Molten gold
Molten gold Stoyan Nenov/Reuters

Gold broke a two-day losing streak Tuesday on light volume as the euro rose, but sellers matched buyers to keep the price in a narrow range.

The Eurozone's single currency gained on both the dollar and the yen, making gold less expensive for buyers who use non-U.S. currencies.

While some investors took advantage of this week's price dip others remained on the sidelines, waiting for more visibility on if or when Greece will default on its massive sovereign debt.

Sellers held sway in the gold market Monday despite above-average offtake from physical buyers, particularly from India, UBS analyst Edel Tully wrote in a note. Overnight and in early (Tuesday) European trading, gold has attempted a cautious climb, amidst light volumes.

European investors were not the only ones taking a wait-and-see posture towards the gold market.

Everybody keeps watching what's going to happen (in Greece), and we haven't seen any interest on either buying or selling, an official at a large bullion house in Tokyo, told Reuters.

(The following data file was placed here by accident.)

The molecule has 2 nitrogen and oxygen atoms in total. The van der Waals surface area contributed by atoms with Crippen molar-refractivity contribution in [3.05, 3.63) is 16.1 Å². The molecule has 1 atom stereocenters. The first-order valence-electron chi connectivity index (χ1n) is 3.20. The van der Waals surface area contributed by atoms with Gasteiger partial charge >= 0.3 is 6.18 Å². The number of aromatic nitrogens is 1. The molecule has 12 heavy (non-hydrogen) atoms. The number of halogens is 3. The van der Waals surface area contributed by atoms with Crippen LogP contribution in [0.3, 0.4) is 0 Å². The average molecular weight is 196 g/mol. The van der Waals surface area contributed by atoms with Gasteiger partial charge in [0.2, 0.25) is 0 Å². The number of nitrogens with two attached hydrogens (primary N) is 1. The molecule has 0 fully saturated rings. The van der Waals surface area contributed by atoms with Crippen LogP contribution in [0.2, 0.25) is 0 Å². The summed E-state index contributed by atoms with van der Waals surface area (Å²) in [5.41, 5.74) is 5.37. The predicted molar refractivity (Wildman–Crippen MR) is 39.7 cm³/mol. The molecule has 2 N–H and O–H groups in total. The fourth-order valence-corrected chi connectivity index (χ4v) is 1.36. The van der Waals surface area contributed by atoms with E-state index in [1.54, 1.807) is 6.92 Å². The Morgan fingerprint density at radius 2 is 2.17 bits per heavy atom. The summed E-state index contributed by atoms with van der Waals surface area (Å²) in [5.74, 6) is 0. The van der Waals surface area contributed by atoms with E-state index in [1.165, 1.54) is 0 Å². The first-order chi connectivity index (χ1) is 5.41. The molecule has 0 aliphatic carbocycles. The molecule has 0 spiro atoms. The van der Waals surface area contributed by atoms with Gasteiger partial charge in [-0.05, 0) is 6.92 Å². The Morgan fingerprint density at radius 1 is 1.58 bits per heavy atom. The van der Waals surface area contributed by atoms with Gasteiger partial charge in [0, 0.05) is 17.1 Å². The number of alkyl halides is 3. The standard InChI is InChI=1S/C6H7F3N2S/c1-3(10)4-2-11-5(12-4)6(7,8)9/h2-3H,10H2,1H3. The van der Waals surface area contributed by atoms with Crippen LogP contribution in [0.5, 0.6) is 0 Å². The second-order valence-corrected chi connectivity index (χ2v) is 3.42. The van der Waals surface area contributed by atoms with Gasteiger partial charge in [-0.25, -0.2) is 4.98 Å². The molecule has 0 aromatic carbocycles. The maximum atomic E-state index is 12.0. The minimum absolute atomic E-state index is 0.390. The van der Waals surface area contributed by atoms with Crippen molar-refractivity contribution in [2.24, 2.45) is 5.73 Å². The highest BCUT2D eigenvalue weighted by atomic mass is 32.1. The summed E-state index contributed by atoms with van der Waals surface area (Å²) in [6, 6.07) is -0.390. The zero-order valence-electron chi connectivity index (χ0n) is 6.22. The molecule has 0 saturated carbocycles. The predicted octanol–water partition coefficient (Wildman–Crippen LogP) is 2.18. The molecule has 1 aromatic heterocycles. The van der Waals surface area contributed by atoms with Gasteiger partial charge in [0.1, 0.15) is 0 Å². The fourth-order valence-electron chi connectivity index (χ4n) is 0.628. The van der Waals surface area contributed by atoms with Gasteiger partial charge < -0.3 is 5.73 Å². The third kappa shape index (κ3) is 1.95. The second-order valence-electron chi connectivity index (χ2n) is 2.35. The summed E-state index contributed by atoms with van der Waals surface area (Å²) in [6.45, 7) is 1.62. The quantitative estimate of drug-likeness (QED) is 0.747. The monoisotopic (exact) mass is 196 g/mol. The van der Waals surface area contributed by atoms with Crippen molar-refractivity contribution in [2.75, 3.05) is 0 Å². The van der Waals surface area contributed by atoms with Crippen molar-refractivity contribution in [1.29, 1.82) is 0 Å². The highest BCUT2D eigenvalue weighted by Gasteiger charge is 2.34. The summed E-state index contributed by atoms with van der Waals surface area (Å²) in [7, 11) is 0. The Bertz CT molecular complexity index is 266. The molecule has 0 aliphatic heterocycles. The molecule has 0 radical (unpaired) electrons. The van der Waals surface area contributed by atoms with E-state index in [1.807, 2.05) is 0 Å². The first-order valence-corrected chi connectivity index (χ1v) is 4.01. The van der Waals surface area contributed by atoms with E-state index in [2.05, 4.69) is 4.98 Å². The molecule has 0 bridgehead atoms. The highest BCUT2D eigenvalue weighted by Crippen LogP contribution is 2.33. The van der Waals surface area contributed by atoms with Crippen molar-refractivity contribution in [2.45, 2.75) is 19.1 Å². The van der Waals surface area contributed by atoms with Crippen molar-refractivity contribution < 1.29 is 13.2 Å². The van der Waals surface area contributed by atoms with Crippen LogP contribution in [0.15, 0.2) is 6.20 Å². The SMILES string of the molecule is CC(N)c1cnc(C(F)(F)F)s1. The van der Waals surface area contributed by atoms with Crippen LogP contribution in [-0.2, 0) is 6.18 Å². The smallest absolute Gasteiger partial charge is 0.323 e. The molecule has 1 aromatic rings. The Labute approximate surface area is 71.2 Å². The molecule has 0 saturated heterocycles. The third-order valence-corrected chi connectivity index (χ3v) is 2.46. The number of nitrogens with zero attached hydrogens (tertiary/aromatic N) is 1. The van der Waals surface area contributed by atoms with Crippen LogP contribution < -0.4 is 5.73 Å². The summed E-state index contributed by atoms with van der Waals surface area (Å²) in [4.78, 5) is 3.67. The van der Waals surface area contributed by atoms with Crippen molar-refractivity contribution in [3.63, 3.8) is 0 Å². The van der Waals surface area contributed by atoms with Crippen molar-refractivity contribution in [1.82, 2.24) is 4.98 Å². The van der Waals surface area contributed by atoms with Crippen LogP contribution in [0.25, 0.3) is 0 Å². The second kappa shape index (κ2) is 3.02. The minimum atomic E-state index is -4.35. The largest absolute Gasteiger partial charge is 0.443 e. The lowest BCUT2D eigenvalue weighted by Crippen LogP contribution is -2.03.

Industrial and agricultural commodities offered little support for gold, with copper, crude oil and corn all lower.

Global equities were most declining. In Asia, the Nikkei 225 and Hang Seng were down modestly while Singapore's Straits Times rose 0.6 percent. In Europe, Britain's FTSE 100 slipped 0.2 percent, Germany's DAX declined 0.5 percent and France CAC 40 retreated 0.4 percent.

Futures on the Dow Jones Industrial Average, the Nasdaq 100 and the S&P 500 were all lower, indicating losses when U.S. exchanges open.

Gold for April delivery slipped 90 cents to $1,724, while gold for immediate delivery rose $1,719.76.

Silver for March delivery was off 25 cents to $33.50, while silver for immediate delivery added 46 cents to $33.53.